'Almond Blossom' represents much of what Vincent often thought about: rebirth. Trees blooming and flowering announces the beginning of spring and new life. As a gift to celebrate the birth of a child, this could not be more perfect.
On January 31, 1890, Theo wrote to Vincent of the birth of his son, whom he had named Vincent Willem. Van Gogh, who was extremely close to his younger brother, immediately set about making him a painting of his favorite subject: blossoming branches against a blue sky and visit his brother in Paris.
The gift was meant to hang over the couple’s bed. As a symbol of this new life, Vincent chose an almond tree, which blooms early in southern regions, announcing the coming spring as early as February.
Knowing that he was still trying to overcome his mental health issues, he was aware that a trip to a big city could be taxing. He hoped his time in the asylum would enable him to start again, feeling well. He often wrote that he felt better after being in the hospital.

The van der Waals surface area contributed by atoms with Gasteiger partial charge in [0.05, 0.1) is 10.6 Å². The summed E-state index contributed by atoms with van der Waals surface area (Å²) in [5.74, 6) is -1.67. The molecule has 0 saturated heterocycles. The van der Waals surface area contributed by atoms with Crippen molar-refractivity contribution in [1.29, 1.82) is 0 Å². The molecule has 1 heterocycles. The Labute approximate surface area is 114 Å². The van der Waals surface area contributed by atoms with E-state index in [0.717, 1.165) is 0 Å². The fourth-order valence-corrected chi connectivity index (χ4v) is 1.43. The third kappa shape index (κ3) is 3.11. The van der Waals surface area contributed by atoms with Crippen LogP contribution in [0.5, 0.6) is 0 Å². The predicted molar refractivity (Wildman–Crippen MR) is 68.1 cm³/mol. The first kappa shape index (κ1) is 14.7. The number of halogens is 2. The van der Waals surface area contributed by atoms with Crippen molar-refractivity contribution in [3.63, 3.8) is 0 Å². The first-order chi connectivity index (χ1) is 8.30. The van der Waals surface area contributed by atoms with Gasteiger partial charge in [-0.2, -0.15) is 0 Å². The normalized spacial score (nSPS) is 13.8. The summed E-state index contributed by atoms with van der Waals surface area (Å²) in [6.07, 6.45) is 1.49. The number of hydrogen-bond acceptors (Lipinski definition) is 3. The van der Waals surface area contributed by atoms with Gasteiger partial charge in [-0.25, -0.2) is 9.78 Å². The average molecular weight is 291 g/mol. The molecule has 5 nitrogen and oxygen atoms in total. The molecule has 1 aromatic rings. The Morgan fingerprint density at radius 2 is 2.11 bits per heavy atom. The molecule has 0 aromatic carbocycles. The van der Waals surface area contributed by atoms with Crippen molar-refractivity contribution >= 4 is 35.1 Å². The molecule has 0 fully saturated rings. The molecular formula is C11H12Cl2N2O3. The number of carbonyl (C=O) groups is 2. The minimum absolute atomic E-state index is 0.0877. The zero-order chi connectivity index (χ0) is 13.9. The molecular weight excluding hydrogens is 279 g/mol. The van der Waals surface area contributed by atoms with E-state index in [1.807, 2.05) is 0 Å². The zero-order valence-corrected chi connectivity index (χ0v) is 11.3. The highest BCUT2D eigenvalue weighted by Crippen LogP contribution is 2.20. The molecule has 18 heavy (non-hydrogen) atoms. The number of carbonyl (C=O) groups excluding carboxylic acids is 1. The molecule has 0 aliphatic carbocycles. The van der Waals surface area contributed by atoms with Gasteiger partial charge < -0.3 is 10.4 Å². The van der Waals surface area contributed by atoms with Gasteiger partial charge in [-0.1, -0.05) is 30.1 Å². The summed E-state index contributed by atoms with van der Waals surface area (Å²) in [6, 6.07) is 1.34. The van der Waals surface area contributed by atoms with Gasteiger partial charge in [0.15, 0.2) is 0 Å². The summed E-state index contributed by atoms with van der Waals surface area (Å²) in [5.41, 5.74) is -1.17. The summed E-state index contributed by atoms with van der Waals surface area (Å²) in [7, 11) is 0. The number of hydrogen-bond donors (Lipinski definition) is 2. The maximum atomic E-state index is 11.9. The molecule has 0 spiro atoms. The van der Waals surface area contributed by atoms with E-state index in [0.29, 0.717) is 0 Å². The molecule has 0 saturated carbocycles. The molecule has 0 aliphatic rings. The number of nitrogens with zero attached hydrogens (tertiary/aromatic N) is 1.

In May of 1890, he was able to leave Saint Paul’s in Saint-Remy and see his family; at this time he brought his painting of the almond tree. Unfortunately, his mental health continued to deteriorate, and he would die less than three months later in the summer of 1890.
It is not shown whether these branches are cut from the tree and sitting in a vase outside of the view of the viewer or if they are still on the tree, seen from below looking up towards the sky. Almond Blossoms branches are twisted and gnarled like a complicated mind with few blossoms of hope.
A sudden departure from his colour palette, strokes and hues, Van Gogh has conjured up an entirely different painting. It shows how much gloom was in his life and a piece of small news made him paint in a different way, conveying a rare emotion that he felt.
Detail from Vincent van Gogh,"Almond Blossom",1890.
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